In her book, Nobile (along with friend and coauthor Trisha Ashworth) points out another big reason for all the mommy judging: Things have changed so much in the last few generations that modern moms can’t always look to their own mothers as role models. For instance, now that breastfeeding is making a big comeback, children raised in the formula generation can’t exactly ask Mom for much advice in that department. Instead, they look to the obvious source: other young moms. Thus, the comparisons begin.
But regardless of why we do it, there’s no denying that somewhere along the line, honoring each other’s choices turned into calling each other out on them. For stay-at-home mom sarehbaca, she often finds herself defending her decision not to return to work after the birth of her baby. “People say annoying things like, ‘Oh, you’ll find work soon,’” she explains. “Sometimes they assume that I can’t find work and don’t consider that I’m choosing to stay home to raise my daughter.”
Of course, most of the time (if not all of the time) the comments new moms get certainly aren’t intended to sting. “I think there’s a real contradiction about this in American culture,” says Susan Douglas, PhD, professor of communications at the University of Michigan and coauthor of The Mommy Myth: The Idealization of Motherhood and How It Has Undermined All Women. “On the one hand, people commonly comment on or critique each other’s parenting out of habit, but at the same time, it’s still considered pretty verboten to do so.” It’s natural for people to want to speak up and offer advice, she notes, but they’re not always sure how to do it or what to say.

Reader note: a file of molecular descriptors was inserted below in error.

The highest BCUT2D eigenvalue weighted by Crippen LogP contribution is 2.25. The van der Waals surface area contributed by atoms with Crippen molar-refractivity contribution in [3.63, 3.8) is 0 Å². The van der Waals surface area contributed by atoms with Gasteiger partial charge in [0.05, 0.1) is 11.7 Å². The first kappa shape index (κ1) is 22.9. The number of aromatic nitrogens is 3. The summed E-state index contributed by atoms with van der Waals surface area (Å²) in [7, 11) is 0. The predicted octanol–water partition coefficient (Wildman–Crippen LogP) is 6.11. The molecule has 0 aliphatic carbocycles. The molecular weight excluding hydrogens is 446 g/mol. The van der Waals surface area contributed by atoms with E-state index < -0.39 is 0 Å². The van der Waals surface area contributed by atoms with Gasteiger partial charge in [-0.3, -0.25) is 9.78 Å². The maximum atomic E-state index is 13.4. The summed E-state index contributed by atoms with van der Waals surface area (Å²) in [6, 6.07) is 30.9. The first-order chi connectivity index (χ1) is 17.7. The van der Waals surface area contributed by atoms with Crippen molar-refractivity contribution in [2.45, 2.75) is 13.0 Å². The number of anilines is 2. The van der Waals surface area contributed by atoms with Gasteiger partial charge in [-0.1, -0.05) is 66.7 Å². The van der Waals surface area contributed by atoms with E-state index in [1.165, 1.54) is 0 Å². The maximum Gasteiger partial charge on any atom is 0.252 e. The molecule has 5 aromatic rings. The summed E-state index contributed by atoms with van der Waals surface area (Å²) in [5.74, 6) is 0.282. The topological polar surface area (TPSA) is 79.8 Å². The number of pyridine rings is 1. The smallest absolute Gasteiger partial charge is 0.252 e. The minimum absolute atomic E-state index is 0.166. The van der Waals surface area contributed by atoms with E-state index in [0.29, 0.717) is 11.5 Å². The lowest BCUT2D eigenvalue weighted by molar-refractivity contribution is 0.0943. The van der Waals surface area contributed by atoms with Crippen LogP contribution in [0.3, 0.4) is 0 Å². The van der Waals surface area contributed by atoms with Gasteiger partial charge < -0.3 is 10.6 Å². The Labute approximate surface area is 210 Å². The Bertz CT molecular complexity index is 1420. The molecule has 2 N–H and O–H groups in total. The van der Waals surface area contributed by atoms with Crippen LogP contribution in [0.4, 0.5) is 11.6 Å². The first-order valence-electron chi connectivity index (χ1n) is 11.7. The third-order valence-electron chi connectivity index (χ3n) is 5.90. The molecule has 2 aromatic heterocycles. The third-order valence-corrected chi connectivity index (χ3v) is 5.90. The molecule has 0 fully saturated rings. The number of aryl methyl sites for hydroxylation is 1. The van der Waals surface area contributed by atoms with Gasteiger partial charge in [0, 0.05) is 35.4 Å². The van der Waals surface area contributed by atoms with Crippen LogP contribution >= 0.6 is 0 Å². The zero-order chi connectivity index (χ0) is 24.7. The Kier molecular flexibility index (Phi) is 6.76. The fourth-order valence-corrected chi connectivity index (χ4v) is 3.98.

How to Deal
Sorry, there’s not one really good comeback. We wish there could be a nice and tidy answer for you (really, we do), but of course, every situation is different. Our best advice: Go with your gut (as long as that doesn’t include completely flying off the handle). Here are some pointers for how not to lose your cool the next time your mommy skills come under fire.
_ Go the humor route. _ True, it won’t work for every scenario, but a good sarcastic comeback can sure make you feel good sometimes. Need a little help thinking of one-liners? Flip open I Was a Really Good Mom…, and you’ll find the “Comeback Chart,” a collection of common questions thrown at new moms, along with some pretty tongue-in-cheek retorts. Here’s one of our favorites: